This post is a little different from my normal innovation related posts, but a few days ago I had the honour to interview Ronald D Kaye.
For those of you who don’t know who Ron is, allow me to enlighten you. Until late last year Ron worked at the FDA, where he was responsible for the pre-market assessment of medical device user interfaces within the FDA’s Ofﬁce for Device Evaluation (ODE). In short, if you are a medical device manufacturer, and you want to sell your product in the largest healthcare market in the world, you need to convince Ron’s (former) team that the way your users (patients, healthcare professionals etc) interact with your product is safe and risk free for them. And just to be sure a user interface is not just the buttons your press on a blood pressure monitor, or similar, but also the instructions you write on your pack of aspirin or paracetamol.
Although Ron has now retired, the guidelines that he and a colleague wrote a few years ago are still being used by the FDA. In addition, the people currently working at the FDA in Human Factors assessment, were recruited and trained by Ron. In short, his opinion matters!
In a wide ranging discussion Ron talked about the development of Human Factors testing at the FDA, what the problems were and why they wanted to see manufacturers considering how users would actually use the product being developed. He also highlighted some of the common mistakes companies make in submissions. Things such as, measuring the wrong things, just because they can (measuring how long it takes a user to open the packaging was the best one for me!), providing irrelevant data, not completely understanding all the appropriate risks associated with the device, and most importantly not talking to users and understanding how and why they interact with a device in a certain way.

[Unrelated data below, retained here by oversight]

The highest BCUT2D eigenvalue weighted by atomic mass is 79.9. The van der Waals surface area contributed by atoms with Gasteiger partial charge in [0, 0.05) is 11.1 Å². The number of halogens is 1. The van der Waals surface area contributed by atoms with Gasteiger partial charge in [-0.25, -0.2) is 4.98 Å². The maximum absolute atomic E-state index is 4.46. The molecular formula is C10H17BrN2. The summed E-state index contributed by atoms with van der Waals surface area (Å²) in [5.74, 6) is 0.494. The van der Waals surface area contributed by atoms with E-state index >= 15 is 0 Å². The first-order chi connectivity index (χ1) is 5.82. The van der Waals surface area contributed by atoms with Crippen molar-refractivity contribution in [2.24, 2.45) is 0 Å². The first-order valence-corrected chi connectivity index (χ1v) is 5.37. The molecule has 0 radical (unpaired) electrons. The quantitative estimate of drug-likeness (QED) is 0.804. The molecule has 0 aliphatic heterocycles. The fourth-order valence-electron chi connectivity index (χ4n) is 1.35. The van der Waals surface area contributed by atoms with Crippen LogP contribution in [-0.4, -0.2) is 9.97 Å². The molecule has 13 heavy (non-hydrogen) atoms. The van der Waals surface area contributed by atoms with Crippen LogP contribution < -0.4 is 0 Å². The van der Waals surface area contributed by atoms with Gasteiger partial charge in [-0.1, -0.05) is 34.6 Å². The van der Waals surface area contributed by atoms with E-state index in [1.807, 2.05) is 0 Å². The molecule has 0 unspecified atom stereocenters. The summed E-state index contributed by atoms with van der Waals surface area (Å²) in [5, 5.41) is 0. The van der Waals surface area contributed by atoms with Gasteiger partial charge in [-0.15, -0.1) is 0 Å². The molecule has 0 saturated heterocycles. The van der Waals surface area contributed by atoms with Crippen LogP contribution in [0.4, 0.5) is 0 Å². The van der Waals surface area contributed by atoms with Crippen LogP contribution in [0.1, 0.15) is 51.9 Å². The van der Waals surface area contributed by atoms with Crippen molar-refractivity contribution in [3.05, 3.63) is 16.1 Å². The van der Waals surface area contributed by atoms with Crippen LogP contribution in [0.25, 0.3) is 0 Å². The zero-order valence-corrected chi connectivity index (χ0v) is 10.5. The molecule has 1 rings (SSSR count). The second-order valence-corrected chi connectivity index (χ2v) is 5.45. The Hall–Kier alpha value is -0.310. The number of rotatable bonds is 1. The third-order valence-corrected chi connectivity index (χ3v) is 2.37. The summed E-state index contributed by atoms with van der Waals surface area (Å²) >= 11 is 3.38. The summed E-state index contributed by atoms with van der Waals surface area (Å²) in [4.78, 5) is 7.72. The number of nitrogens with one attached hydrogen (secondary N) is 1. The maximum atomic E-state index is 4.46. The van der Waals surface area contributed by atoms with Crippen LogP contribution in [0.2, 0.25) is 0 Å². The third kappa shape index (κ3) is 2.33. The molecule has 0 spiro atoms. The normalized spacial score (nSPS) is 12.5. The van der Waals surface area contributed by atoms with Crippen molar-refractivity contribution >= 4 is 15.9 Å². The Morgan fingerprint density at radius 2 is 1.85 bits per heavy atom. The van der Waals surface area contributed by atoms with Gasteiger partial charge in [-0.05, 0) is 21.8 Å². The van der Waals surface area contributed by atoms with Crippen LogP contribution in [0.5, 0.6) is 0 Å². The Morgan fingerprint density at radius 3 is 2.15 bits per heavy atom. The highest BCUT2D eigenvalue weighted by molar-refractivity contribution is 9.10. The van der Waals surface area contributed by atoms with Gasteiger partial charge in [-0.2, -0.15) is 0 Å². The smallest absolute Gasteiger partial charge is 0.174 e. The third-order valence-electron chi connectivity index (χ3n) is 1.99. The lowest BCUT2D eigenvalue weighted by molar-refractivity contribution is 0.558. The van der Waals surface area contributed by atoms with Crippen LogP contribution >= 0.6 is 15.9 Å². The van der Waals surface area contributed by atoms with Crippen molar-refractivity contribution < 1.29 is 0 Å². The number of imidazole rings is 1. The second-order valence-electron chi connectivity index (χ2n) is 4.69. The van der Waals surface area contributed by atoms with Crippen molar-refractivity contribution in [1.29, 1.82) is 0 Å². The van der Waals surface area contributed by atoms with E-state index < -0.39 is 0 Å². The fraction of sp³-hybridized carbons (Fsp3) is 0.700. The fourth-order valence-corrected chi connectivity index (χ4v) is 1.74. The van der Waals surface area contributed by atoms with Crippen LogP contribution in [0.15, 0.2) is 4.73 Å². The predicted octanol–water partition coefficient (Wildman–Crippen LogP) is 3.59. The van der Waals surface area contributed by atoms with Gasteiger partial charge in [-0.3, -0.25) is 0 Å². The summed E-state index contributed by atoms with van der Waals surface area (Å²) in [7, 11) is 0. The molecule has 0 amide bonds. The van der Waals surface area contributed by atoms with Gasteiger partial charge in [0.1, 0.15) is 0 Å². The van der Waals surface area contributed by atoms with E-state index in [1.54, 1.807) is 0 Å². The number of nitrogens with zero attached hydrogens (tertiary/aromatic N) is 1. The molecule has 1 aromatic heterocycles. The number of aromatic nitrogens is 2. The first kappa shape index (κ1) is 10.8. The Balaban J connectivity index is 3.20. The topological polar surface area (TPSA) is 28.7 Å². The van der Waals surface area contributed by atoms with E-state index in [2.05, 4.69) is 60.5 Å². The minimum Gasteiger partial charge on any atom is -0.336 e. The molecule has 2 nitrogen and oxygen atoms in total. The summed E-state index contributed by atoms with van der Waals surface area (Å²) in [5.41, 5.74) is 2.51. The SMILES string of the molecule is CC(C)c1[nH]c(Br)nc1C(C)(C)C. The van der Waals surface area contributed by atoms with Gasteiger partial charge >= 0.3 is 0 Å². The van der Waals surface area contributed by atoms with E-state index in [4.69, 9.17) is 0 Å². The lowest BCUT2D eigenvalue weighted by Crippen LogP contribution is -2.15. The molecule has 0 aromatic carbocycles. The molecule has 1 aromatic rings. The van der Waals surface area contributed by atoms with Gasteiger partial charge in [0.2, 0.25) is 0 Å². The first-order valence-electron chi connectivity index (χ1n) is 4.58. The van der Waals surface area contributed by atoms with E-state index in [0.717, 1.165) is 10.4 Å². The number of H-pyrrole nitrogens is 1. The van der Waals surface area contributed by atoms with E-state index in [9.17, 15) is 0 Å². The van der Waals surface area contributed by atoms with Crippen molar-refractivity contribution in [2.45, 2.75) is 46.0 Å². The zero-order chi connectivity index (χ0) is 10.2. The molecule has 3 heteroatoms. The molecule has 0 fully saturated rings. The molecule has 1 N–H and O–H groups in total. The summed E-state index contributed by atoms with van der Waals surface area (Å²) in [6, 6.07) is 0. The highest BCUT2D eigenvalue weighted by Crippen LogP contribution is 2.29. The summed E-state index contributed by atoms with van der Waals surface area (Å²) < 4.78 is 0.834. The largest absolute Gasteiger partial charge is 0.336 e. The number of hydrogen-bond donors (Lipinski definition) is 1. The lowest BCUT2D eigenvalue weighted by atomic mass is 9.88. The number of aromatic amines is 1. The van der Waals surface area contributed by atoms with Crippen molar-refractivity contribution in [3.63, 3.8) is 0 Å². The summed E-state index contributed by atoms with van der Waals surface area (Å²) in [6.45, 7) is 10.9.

He also talked about seeing a body of evidence that you have done the work in your submission, understood and categorised the risk, understood the user interactions and designed out the problems that could cause issues with users.
This got me thinking about an analogy.
If you have kids going through exams at the moment, especially maths, you will ﬁnd that most kids know the answer to the question and will get it right, but more marks are given to candidates who showed how they got to the answer, demonstrating they understood the question being asked! Exactly the same principle applies to FDA Human Factors submissions!
My interview with Ron has been written up as a white pape. If you would like a copy, then contact us at Pure Insight on email@example.com (http://firstname.lastname@example.org), and we will happily send you one.